Holthouse told Rogan he was 23 at the time, “I was just getting going in journalism. The owner of the farm kind of pulled them off to the side and they were having a conversation in the kitchen. And they were trying to keep their voices hushed, but these guys, they were so rattled, and also, I didn’t know the signs at the time but looking back, they were on crystal (meth). They were tweaking. Their voices were going up and down in volume, but they were clearly saying that they’d just seen these three bodies and they had seen sasquatch footprints at the murder scene. And they knew it wasn’t a ripoff, they were saying, because all the weed had been harvested, but it was still there. Some plants had thrown around, but the bud was still there. Hundreds of thousands of dollars worth of weed.” Holthouse continued:
At one point the guy was like, ‘Are you sure they’re dead?’ And they were like, ‘Are you f****** not listening to us? They were torn to pieces, man. They’re f****** dead. And a bigfoot killed these guys. And he kind of got them out of the farm and sat down and was like, ‘Well, that was really f****** weird.’ And we had a laugh.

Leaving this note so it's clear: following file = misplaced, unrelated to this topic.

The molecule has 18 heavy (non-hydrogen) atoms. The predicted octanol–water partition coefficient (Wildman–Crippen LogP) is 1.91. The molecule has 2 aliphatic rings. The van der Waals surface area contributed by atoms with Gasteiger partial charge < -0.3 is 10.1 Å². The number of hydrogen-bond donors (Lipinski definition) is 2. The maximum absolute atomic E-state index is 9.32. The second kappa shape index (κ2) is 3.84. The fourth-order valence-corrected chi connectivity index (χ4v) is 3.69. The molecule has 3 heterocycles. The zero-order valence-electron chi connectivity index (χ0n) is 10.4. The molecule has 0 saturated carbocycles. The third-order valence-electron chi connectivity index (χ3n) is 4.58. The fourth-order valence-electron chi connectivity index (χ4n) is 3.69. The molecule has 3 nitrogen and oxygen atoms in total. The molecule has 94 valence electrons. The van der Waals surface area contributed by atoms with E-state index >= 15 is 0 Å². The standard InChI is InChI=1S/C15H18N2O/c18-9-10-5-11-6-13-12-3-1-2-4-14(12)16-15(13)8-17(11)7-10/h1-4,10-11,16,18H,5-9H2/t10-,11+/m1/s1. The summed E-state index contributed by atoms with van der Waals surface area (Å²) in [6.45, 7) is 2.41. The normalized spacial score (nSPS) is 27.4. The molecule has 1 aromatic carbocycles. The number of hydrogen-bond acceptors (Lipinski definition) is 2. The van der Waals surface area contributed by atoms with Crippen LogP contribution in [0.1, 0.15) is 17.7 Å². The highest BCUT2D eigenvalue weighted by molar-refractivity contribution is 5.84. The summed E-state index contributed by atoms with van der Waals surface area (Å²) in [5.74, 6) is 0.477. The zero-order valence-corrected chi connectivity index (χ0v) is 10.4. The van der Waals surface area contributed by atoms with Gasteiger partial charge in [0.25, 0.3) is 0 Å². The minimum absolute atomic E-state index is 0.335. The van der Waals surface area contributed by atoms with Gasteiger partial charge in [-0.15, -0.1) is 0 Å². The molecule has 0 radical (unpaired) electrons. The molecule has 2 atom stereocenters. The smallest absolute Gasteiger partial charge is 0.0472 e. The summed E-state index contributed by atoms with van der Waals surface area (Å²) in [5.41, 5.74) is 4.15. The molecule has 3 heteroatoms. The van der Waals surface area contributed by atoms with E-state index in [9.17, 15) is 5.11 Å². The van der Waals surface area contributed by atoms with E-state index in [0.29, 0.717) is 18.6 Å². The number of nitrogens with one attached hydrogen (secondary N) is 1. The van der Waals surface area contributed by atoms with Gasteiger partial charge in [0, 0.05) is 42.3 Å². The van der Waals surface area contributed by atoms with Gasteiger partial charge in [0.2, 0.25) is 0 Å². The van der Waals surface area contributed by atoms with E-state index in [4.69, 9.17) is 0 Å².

Holthouse is a longtime gonzo journalist for alternative weekly newspapers who wrote about being sexually assaulted as a child and his plot to murder his rapist. That story was published in Denver’s Westword newspaper and turned into a piece on This American Life and a play called Stalking the Bogeyman. Holthouse has also worked on several documentaries with another recent JRE guest, Tiller Russell, and has worked with the Southern Poverty Law Center investigating hate groups.
The three-part Sasquatch docuseries is available on Hulu.
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Holthouse Told Rogan He Went Back to Mendocino County to Try to See If the Story He Remembered Was Real